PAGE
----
In 2006, these seven U.S. oil companies held $17.2 billion in combined long-term debt.  However, by 2015… this ballooned to $72.1 billion.  Basically, their debt increased four times in a decade.  Now, the interesting thing to understand about this chart is that their long-term debt really started to increase in 2011.  Why is this significant?

Because, the price of U.S. oil (West Texas Crude) was nearly $100 for 2011, 2012 and 2013.  Which means, the high oil price did nothing to help these companies pay down their debt.  Rather, their long-term debt more than doubled in just the past four years.

I hope anyone reading this will realize, SHALE OIL IS SUBPRIME ENERGY that wasn’t really economic unless we had zero interest rates and monetary printing.  Even though the U.S. Shale Oil Industry brought on a lot of oil in the past decade, they really didn’t make any money… they just saddled their balance sheets with debt.

Let’s take a look at the most recent data from the top four shale oil fields in the United States.  According to the U.S. EIA Drilling Productivity Report released on July 18, the Bakken and Eagle Ford shale oil fields are estimated to suffer large declines in August:



The EIA forecasts that the Bakken and Eagle Ford will lose 80,000 barrels per day in just August.  These are BIG NUMBERS.  If we look at the actual production figures for the top four shale oil fields, here is the result:


Oil production from the top four shale oil fields has declined 914,000 barrels per day (bd) since the peak in March 2015.  This translates to a 17% decline in oil production from these four fields in just 16 months.  However, the impact on the U.S. economy is even worse when we look at the figures on a monthly and annual basis.

This next chart shows the combined loss of oil production from these top four shale oil fields based upon the minimum production from Nov 2014 to Nov 2015.  Let me explain.  In Nov 2014, these shale fields produced 5,027,000 bd, peaked in March 2015 at 5,304,000 bd and then fell back to 5,106,000 bd in Nov 2015.  So between Nov 2014 & Nov 2015, these fields produced a minimum of 5,067,000 barrels per day.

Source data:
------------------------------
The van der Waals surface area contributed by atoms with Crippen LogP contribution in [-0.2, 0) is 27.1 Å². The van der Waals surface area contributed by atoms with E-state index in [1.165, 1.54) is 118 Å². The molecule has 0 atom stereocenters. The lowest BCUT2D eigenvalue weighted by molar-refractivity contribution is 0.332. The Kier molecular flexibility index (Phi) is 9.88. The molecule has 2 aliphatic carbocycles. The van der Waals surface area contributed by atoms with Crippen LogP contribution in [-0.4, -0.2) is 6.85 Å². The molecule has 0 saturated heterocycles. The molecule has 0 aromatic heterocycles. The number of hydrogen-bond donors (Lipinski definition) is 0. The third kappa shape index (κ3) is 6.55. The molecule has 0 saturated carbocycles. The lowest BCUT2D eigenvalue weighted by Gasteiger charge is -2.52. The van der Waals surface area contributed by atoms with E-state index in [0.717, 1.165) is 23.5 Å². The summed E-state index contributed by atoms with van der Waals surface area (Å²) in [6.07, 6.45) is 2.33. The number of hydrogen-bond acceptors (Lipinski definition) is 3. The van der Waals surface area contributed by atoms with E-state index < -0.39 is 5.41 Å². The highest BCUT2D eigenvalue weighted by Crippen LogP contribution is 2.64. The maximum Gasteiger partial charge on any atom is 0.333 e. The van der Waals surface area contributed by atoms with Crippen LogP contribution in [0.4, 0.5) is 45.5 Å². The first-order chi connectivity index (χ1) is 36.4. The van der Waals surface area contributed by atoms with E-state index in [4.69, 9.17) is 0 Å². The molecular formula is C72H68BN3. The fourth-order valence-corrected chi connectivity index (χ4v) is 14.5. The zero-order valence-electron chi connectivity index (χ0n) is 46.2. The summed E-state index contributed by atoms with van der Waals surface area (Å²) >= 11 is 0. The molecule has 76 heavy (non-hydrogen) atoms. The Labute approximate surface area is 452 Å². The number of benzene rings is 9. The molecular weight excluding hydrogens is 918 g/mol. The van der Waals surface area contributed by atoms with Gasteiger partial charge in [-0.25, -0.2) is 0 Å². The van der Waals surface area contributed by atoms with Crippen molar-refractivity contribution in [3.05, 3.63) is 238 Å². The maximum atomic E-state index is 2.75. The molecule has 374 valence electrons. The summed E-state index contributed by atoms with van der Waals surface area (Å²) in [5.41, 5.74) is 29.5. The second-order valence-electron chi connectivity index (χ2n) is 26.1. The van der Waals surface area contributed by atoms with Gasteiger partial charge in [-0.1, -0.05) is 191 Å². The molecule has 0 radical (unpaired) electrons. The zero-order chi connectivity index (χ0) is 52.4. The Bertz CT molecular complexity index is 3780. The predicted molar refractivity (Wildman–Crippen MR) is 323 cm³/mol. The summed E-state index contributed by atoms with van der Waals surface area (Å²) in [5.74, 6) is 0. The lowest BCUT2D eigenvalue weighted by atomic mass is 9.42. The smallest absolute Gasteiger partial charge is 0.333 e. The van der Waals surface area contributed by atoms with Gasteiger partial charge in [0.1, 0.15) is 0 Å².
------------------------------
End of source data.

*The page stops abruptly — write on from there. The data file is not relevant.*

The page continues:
In August, the Bakken, Eagle Ford, Niobrara & Permian oil fields will be producing approximately 4,390,000 barrels per day.  This is a 676,000 barrel per day decline from the minimum production these four fields produced for a year during that Nov 2014-2015 time period.

The reason why I decided to do it this way is to show that these four fields produced at least 5,067,000 barrels per day for an entire year.  To show the decline from the high peak is disingenuous because it was only for a brief one month period.  This means, these top four fields will lose 20.3 million barrels of oil in a month and a stunning 247 million barrels in a year:


However, it will be much worse than this going forward as U.S. Shale oil production continues to decline.  How bad will it be?  Well, if these companies received $50 a barrel for oil, it turns out to be a loss of $13.7 billion in a year.  But, as I stated, it will be worse as oil production continues to decline.

I published this chart in a previous article, but it’s important to see again:


The U.S. Energy Sector is saddled with $370 billion in debt.  In 2015, the U.S. Energy Sector paid 48% of their operating profits just to pay the interest on their debt.  This ballooned to 86% in Q1 2016 when the oil price fell to $33.  If the oil price remains between $40-$50, the U.S. Energy Sector will likely have to fork out 60-70% of its operating income just to service its debt in 2016.

And of course… IT’S EVEN WORSE THAN THAT… LOL.  We must remember, for most of 2015, the top shale oil fields were producing 676,000 barrels per day more than they will be this year.  Thus, they will have less revenues due to falling oil production.

So, the billion dollar question is this… how will the U.S. Energy Sector survive with low oil prices and falling production???

Welcome to SUBPRIME USA.

Unfortunately, the coming collapse of the U.S. economic and financial system will be orders of magnitude greater than what took place in 2008.  Why?  Because we just had a subprime housing market in 2008, whereas the entire U.S. economy today is SUBPRIME….  Subprime Auto, Housing, Bonds & Energy.

Lastly, while some precious metals investors have become a bit frustrated by the low gold and silver prices or the ongoing manipulation of the markets by the Fed and Central Banks, the current system is not sustainable.  The doubling of world debt with negative yielding debt in the past six months is a bad sign indeed.

Owning physical gold and silver will provide a lot more options during the next economic and financial collapse than most of the paper assets 99% of the world is invested.

Check back for new articles and updates at the SRSrocco Report.

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 -- Published: Friday, 22 July 2016 | E-Mail  | Print  | Source: